Forum for Science, Industry and Business

Sponsored by:     3M 
Search our Site:

 

Scientists uncover new key to the puzzle of hormone therapy and breast cancer

10.11.2009
The use of postmenopausal hormone therapy has decreased over time in the United States, which researchers suggest may play a key role in the declining rate of atypical ductal hyperplasia, a known risk factor for breast cancer.

"Postmenopausal hormone treatment is associated with increased rates of benign breast biopsies, and early and late stages of cancer. Atypical ductal hyperplasia is associated with the use of postmenopausal hormone treatment and its rates have decreased with the decline in use of this treatment," said researcher Tehillah Menes, M.D., who was the chief of breast service in the Department of Surgery at Elmhurst Hospital Center, New York, when this study was conducted.

Details of these findings are published in Cancer Epidemiology, Biomarkers & Prevention, which is a journal of the American Association for Cancer Research.

Atypical ductal hyperplasia is abnormal cells that grow in the milk ducts of the breast. Previous research has shown that women who are diagnosed with atypical ductal hyperplasia are at a three- to five-fold increased risk of developing breast cancer.

Using data from the Breast Cancer Surveillance Consortium, Menes and colleagues examined the rates of atypical ductal hyperplasia to determine risk factors and rates for more than 2.4 million mammography studies with and without breast cancer.

Between 1996 and 2005, the researchers found that postmenopausal hormone therapy use decreased from 35 percent to 11 percent; atypical ductal hyperplasia decreased from 5.5 per 10,000 mammograms in 1999 to 2.4 in 2005. Cases of atypical ductal hyperplasia associated with cancer reached a peak of 4.3 per 10,000 mammograms in 2003, but decreased to 3.3 in 2005.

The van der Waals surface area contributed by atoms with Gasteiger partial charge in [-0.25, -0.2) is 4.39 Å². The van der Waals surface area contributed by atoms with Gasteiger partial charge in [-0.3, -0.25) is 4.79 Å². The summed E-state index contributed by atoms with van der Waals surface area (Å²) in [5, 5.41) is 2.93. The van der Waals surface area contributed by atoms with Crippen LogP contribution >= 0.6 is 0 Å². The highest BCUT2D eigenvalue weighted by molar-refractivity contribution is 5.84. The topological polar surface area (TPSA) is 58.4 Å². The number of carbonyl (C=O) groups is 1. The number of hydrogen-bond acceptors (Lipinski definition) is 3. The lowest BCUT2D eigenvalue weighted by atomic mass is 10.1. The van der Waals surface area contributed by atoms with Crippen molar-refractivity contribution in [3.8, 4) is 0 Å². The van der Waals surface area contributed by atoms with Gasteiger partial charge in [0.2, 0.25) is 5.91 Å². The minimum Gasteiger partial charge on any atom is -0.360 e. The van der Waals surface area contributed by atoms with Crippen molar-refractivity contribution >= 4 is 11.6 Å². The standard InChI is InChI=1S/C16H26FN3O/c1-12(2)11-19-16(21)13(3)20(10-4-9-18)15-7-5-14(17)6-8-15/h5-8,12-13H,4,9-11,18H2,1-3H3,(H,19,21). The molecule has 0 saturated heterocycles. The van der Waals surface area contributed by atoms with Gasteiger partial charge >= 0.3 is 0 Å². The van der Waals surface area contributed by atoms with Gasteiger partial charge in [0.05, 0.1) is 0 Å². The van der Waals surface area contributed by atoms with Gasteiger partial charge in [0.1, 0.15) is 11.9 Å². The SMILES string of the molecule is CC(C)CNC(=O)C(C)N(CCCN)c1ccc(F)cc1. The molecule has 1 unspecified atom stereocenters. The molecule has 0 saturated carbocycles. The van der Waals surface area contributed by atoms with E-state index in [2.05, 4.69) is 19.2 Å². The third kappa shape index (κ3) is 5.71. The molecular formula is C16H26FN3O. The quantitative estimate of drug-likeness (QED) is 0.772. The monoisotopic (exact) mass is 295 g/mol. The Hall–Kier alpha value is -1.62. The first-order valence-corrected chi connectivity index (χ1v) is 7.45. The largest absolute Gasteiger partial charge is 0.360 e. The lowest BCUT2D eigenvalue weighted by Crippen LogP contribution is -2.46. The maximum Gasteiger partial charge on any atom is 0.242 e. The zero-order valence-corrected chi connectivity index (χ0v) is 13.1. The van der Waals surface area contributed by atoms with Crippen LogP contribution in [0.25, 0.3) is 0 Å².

"The rate of atypical hyperplasia declined, which we didn't expect to see with the increased use of mammography to identify abnormal lesions," said researcher Karla Kerlikowske, M.D., professor of medicine and epidemiology and biostatistics, University of California, San Francisco. "We did not expect to find a decline in rate of atypical ductal hyperplasia with a decline in postmenopausal hormone treatment use."

Findings also showed that when atypical ductal hyperplasia is diagnosed with an associated breast cancer, it is usually not an aggressive type of cancer. It is usually associated with low-grade cancers or those at an early stage, providing evidence to support the theory of a separate pathway for development of low-grade and high-grade breast cancers, according to Menes.

"These findings help clarify the different pathways to the development of breast cancer and the role of postmenopausal hormone treatment in increasing the rates of breast cancer," Menes concluded.

Kerlikowske suggested that future research should focus on the influence of exogeneous hormone therapy on benign proliferative lesions of the breast.